To ask the Secretary of State for Trade and Industry what typical levels of radiation are emitted by a mobile telephone during use; at what distance from a mobile telephone mast with a maximum licensed power of 32 dbW a person is subject to (a) the equivalent, (b) 10 per cent. and (c) 1 per cent. of this level of radiation; and whether these statistics are affected when multiple carriers are using the same mast.
I have been asked to reply.
The question is framed in terms of emissions, whereas public exposure is the real point of interest. I am informed by the Health Protection Agency's Radiation Protection Division (HPA-RPD) that it is neither straightforward nor meaningful to perform the calculation requested because of the different beam patterns formed by different types of base station antennas and mobile phones, and the consequent different spatial distributions of absorbed energy in the body. Moreover, any region around a high-powered base station site, e.g. with 32 dbW output, where localised exposure of the head could be comparable to that from using a mobile phone would not normally be accessible to the general public.
The HPA-RPD, has advised that the electromagnetic field exposure guidelines published by the International Commission on Non-Ionizing Radiation Protection (ICNIRP) should be adopted in the United Kingdom. The ICNIRP guidelines are set to avoid adverse effects of exposure on health. Mobile phone base station installations in the UK are designed to comply with the ICNIRP exposure guidelines, as are mobile phones.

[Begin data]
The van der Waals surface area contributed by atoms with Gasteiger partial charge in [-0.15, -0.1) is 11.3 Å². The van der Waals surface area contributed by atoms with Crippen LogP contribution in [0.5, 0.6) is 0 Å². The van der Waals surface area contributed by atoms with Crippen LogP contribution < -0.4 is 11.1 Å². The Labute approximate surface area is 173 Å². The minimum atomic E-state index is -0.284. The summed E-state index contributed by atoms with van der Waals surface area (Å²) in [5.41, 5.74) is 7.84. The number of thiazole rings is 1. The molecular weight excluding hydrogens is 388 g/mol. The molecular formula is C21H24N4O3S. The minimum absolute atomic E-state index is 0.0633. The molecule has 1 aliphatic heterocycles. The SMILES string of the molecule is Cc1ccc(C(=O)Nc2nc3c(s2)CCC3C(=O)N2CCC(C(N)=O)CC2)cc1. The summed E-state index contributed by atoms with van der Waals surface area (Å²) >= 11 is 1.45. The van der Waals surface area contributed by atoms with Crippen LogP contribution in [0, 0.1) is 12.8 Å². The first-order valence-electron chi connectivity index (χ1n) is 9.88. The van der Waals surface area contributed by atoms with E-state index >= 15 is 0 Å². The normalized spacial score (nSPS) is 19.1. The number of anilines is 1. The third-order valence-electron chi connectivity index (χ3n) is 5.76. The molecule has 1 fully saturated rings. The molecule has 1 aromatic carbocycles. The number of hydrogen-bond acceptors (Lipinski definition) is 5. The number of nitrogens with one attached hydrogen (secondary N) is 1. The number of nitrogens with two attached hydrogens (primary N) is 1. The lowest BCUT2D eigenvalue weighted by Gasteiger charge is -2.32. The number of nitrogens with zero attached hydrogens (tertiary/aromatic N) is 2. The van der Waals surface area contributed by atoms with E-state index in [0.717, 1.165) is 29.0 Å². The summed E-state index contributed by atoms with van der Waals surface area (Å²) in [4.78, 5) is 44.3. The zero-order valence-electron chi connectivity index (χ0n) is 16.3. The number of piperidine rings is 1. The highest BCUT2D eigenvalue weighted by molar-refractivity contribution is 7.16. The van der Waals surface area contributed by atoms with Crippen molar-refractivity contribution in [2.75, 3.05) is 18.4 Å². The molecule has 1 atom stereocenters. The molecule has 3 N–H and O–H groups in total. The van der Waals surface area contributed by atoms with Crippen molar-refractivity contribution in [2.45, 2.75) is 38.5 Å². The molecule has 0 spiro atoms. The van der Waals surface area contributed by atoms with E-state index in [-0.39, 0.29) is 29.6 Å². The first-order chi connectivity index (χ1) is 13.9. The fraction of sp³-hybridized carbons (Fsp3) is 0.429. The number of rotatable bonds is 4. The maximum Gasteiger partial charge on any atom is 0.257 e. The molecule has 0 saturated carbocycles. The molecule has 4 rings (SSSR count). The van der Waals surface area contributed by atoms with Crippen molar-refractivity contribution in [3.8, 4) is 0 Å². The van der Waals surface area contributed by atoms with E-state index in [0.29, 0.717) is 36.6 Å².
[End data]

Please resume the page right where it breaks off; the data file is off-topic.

Techniques for measuring specific absorption rate (SAR) in the head when a phone is held to the ear have been standardised and the information for individual handsets can be found on the website of the Mobile Manufacturer's Forum at www.mmfai.org.uk. Typically the SAR values quoted for mobile phones are in the range of 20-70 per cent. of the ICNIRP guidelines.
Ofcom (and formerly the Radiocommunications Agency) has been performing an audit involving measurements of exposure to base station signals at many different sites in the UK since 2001. The maximum exposures measured are well below the ICNIRP reference level. Information about the audit is available at
In summary, it is difficult to readily compare base station exposures and mobile phone exposures because the pattern of absorption of radio energy in the body is different. In both cases, public exposure is expected to be within the ICNIRP guidelines, and by a considerable margin for base stations.